Case Study: Refractory Rash in Toddler Leads to Diagnosis of Rare Autoimmune Disorder
When a rash that looks like eczema may be a symptom of a rare form of juvenile dermatomyositis.
In August 2019, a 3-year-old boy presented to the Cleveland Clinic Center for Pediatric Rheumatology and Immunology with a three-month history of multiple erythematous patches on his face, arms, elbows and extensor surfaces of both knees. He also had erythematous papules on the dorsal and palmar aspects of finger joints consistent with Gottron papules. He was active and playful without signs of muscle weakness. He was initially evaluated by a dermatologist who referred him to the center for further evaluation.
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The characteristic skin findings led to an initial diagnosis of juvenile dermatomyositis (JDM), an uncommon autoimmune disease typically affecting muscles and skin. Children with JDM can have certain autoantibodies that are associated with skin, muscle and lung involvement which vary in severity. JDM may be triggered by a viral infection. “Some patients have a genetic predisposition to JDM just as they do to other autoimmune diseases,” says Sirada Panupattanapong, MD, a rheumatologist at the Center for Pediatric Rheumatology and Immunology.
He also had a history of asthma presenting with non-productive coughing and wheezing. The combination of JDM and respiratory symptoms raised a concern for anti-MDA5 juvenile dermatomyositis, a distinct clinical phenotype of JDM which is more prevalent in East Asia than North America and Europe. Melanoma differentiation-associated gene 5 (MDA5) is a cytosolic protein essential for antiviral host immune responses and a well-described autoantigen target in a subset of patients with dermatomyositis.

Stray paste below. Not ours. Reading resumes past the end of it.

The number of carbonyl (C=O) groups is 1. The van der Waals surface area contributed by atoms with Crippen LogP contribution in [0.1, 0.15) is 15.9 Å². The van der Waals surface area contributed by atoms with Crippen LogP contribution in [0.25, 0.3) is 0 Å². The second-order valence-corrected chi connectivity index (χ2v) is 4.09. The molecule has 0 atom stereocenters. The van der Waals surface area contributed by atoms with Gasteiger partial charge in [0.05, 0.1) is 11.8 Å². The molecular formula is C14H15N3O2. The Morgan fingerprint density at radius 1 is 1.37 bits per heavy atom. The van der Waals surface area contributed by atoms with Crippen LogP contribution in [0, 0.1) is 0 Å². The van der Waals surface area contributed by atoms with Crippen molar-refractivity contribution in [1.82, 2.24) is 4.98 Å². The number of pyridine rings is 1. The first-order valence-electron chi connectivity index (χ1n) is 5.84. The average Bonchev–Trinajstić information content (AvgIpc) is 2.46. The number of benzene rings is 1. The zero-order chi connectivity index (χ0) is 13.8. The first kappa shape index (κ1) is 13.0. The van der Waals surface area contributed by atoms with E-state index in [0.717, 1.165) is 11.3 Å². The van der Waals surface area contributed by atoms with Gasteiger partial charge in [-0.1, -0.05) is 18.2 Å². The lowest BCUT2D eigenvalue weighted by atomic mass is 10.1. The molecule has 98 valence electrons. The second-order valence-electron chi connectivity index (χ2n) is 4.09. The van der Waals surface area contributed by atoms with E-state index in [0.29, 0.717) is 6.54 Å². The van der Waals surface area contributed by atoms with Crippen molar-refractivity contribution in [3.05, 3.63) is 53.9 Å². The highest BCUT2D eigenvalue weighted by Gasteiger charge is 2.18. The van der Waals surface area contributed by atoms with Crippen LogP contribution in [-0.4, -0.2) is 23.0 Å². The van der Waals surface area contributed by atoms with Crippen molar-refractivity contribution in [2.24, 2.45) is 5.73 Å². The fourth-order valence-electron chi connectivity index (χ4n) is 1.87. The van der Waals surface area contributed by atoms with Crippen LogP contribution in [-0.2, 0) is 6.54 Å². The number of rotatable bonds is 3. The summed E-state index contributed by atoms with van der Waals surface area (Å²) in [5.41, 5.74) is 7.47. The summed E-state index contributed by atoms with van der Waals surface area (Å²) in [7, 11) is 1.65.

As in this patient, anti-MDA5 JDM has a lower incidence of myositis and a higher incidence of lung disease. Because it is rare, anti-MDA5 JDM is often overlooked which can negatively affect patient outcomes.
The initial work-up with muscle enzyme levels included creatinine kinase, aldolase and lactate dehydrogenase which were within normal ranges for the patient’s age. The myositis-specific antibody panel revealed anti-MDA5 positivity. A chest x-ray showed signs of increased interstitial lung markings; interstitial lung disease (ILD) is a serious complication of anti-MDA5 JDM, which can lead to a worse prognosis. The test results confirmed a diagnosis of anti-MDA5 JDM with rapidly progressing (RP)-ILD.
There are no specific treatment guidelines for anti-MDA5 JDM-ILD in children, so the standard initial therapy for JDM was used: a tapering course of prednisolone and IVIG (2 grams/kilogram) every four weeks. Mycophenolate mofetil (MMF) was used instead of methotrexate to avoid the possibility of lung toxicity from methotrexate and because of the family history of alfa-1 antitrypsin deficiency. MMF is commonly used to treat scleroderma-ILD. “If we treat the patient early and aggressively with various immunosuppressants, we can achieve a better outcome,” says Dr. Panupattanapong.
At three months, the patient’s skin rash worsened so hydroxychloroquine was started. After five months of therapy, his skin disease significantly improved but a repeat CT scan showed increased opacity of the left lower lobe. Given the refractory nature of the disease, treatment was escalated by increasing the frequency of IVIG to every three weeks and adding one dose of rituximab (750 milligrams/m2). Rituximab is effective in treating refractory JDM and adult anti-MDA5 dermatomyositis with ILD.
“Rituximab is used for rheumatology conditions that don’t respond to conventional therapy. If we use the right dose based on body surface area, rituximab is safe at any age. Interstitial lung disease is difficult to treat and can cause long-term symptoms, which we wanted to do everything possible to prevent,” says Dr. Panupattanapong.
After six months, a CT scan showed significant improvement in lung opacity. The latest CT scan at 24 months following treatment showed near complete resolution of the airspace opacity. “Today, the patient is doing very well and looks like a healthy child. This case emphasizes the importance of monitoring for early signs and symptoms of lung disease in patients with anti-MDA5 JDM and treating it aggressively from the start. If you don’t treat the inflammation, it can become fibrocystic and irreversible,” says Dr. Panupattanapong.
She advises clinicians that a rash that looks like eczema may be a symptom of JDM. “If the rash doesn’t improve from treatment and the child also complains of muscle weakness and other symptoms, including lung and joint pain, they should suspect JDM and refer the patient to rheumatology,” she says.